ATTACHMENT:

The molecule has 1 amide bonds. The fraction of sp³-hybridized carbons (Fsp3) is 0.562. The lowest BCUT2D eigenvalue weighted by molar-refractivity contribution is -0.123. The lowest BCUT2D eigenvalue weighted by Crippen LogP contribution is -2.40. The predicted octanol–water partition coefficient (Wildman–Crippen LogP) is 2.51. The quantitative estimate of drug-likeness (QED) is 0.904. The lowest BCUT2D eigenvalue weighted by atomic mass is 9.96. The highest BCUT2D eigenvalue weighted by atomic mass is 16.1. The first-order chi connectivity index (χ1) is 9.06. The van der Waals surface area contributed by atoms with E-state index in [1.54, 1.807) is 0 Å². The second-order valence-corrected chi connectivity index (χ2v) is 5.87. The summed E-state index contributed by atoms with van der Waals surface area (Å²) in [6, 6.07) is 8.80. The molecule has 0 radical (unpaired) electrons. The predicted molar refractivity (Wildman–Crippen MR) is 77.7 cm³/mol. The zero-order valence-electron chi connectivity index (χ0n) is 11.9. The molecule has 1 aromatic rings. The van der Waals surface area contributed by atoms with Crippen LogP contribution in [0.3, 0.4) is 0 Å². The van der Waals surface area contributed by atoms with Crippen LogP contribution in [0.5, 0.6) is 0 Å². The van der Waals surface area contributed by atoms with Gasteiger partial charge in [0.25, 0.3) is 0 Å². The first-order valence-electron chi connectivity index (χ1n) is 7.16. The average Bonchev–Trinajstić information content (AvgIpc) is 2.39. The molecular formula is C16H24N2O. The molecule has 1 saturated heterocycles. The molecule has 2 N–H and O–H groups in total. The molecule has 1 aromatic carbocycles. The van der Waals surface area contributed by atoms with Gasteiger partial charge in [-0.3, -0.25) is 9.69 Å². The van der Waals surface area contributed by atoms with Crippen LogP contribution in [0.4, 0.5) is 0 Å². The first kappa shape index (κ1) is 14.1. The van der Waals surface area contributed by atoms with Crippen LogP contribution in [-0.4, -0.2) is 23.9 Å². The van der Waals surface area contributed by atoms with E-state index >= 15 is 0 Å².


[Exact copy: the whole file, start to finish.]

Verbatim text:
The molecule has 1 amide bonds. The fraction of sp³-hybridized carbons (Fsp3) is 0.562. The lowest BCUT2D eigenvalue weighted by molar-refractivity contribution is -0.123. The lowest BCUT2D eigenvalue weighted by Crippen LogP contribution is -2.40. The predicted octanol–water partition coefficient (Wildman–Crippen LogP) is 2.51. The quantitative estimate of drug-likeness (QED) is 0.904. The lowest BCUT2D eigenvalue weighted by atomic mass is 9.96. The highest BCUT2D eigenvalue weighted by atomic mass is 16.1. The first-order chi connectivity index (χ1) is 9.06. The van der Waals surface area contributed by atoms with E-state index in [1.54, 1.807) is 0 Å². The second-order valence-corrected chi connectivity index (χ2v) is 5.87. The summed E-state index contributed by atoms with van der Waals surface area (Å²) in [6, 6.07) is 8.80. The molecule has 0 radical (unpaired) electrons. The predicted molar refractivity (Wildman–Crippen MR) is 77.7 cm³/mol. The zero-order valence-electron chi connectivity index (χ0n) is 11.9. The molecule has 1 aromatic rings. The van der Waals surface area contributed by atoms with Crippen LogP contribution in [0.3, 0.4) is 0 Å². The van der Waals surface area contributed by atoms with Crippen LogP contribution in [0.5, 0.6) is 0 Å². The van der Waals surface area contributed by atoms with Gasteiger partial charge in [0.25, 0.3) is 0 Å². The first-order valence-electron chi connectivity index (χ1n) is 7.16. The average Bonchev–Trinajstić information content (AvgIpc) is 2.39. The molecular formula is C16H24N2O. The molecule has 1 saturated heterocycles. The molecule has 2 N–H and O–H groups in total. The molecule has 1 aromatic carbocycles. The van der Waals surface area contributed by atoms with Gasteiger partial charge in [-0.3, -0.25) is 9.69 Å². The van der Waals surface area contributed by atoms with Crippen LogP contribution in [0.4, 0.5) is 0 Å². The first kappa shape index (κ1) is 14.1. The van der Waals surface area contributed by atoms with Crippen LogP contribution in [-0.4, -0.2) is 23.9 Å². The van der Waals surface area contributed by atoms with E-state index >= 15 is 0 Å².